He plays an important role in deciding where Mr. Bush, Mr. Cheney and other administration officials go as they crisscross the country trying to win public support. He is overseeing an intelligence-gathering effort that closely tracks the positions of every Republican in Congress and makes sure they get phone calls, invitations to the White House, rides on Air Force One or other expressions of support if they come under pressure from the forces battling Mr. Bush over Social Security.
The work done inside the White House is augmented by the Republican National Committee, now run by Ken Mehlman, who managed Mr. Bush's re-election campaign under Mr. Rove. The committee holds a nationwide databank on Bush supporters that Mr. Rove's team amassed during the election, a treasure trove that Republicans said would be used to mobilize public pressure on Congress when Social Security legislation is taken up.
Additionally, Mr. Rove is calling on a handful of outside groups to play a substantial, loosely coordinated role in the effort.
Every Friday the Republican National Committee holds a meeting on Social Security that is often attended by Barry Jackson, Mr. Rove's deputy in his senior adviser role, who handles much of the day-to-day oversight of the Social Security campaign. Also in attendance are representatives of Progress for America, an advocacy group that is running television commercials supporting Mr. Bush's call for individual accounts in Social Security, and Compass, a business-backed group that is running a grass-roots campaign on behalf of the initiative.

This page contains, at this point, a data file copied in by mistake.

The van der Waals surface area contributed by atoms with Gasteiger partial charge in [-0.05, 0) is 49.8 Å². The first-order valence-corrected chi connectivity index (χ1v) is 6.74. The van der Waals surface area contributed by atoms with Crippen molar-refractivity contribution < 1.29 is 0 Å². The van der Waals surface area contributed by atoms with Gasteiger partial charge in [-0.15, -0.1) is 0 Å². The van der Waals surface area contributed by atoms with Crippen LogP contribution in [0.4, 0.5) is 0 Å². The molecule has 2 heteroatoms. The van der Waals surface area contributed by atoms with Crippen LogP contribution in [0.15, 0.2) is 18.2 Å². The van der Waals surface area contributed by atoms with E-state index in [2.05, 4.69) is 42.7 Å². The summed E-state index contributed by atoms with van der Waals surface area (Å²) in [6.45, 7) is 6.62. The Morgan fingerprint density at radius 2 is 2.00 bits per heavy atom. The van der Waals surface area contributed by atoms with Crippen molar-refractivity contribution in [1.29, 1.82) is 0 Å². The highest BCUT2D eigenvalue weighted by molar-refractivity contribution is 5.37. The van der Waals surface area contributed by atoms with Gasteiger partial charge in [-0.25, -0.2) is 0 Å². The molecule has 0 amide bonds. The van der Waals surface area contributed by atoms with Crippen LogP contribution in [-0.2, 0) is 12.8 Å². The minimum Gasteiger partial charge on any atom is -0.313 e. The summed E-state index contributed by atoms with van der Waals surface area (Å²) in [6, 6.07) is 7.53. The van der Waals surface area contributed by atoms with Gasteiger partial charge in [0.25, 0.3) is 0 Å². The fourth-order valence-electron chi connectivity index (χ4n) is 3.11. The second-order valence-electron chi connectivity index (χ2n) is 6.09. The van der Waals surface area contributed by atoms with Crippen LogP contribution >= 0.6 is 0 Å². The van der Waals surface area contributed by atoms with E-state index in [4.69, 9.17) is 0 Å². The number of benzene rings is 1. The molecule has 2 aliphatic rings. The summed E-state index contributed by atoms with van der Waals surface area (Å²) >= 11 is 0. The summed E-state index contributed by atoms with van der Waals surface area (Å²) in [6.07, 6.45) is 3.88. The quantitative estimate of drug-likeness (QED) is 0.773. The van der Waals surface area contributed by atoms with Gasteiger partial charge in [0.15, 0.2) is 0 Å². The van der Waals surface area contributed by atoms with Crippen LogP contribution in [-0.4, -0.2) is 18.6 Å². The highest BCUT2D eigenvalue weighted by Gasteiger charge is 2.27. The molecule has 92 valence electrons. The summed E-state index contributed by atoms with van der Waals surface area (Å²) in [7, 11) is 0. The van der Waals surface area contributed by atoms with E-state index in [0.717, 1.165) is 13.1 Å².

Although those groups operate independently of the White House, they have close ties to the administration and to Mr. Rove. Compass's campaign is being run by Terry Nelson, who was one of Mr. Rove's top aides as political director of Mr. Bush's re-election campaign. Compass is an offshoot of the Alliance for Worker Retirement Security, which was once run by Mr. Blahous, the Social Security expert. Progress for America recently adopted an advertising strategy used by the Bush campaign, sponsoring traffic reports on radio stations in cities around the country.
Many Democrats say Mr. Bush and Mr. Rove have reached too far on Social Security and are headed for the first big defeat of their partnership. Republicans have yet to settle their own differences; Mr. Kemp, for one, continues to publicly support the approach Mr. Rove objected to, which is embodied in legislation sponsored by Representative Paul D. Ryan of Wisconsin and Senator John E. Sununu of New Hampshire.
And there is grumbling among some Republicans that Mr. Rove has mishandled the Social Security campaign. But Mr. Rove's allies and fans say that he anticipated the difficulties of moving the Social Security debate forward and that he and Mr. Bush remain convinced that they will win in the end.
"Anyone who thinks otherwise," said Charlie Black, a veteran Republican strategist, "they're underestimating Karl and they're underestimating the president."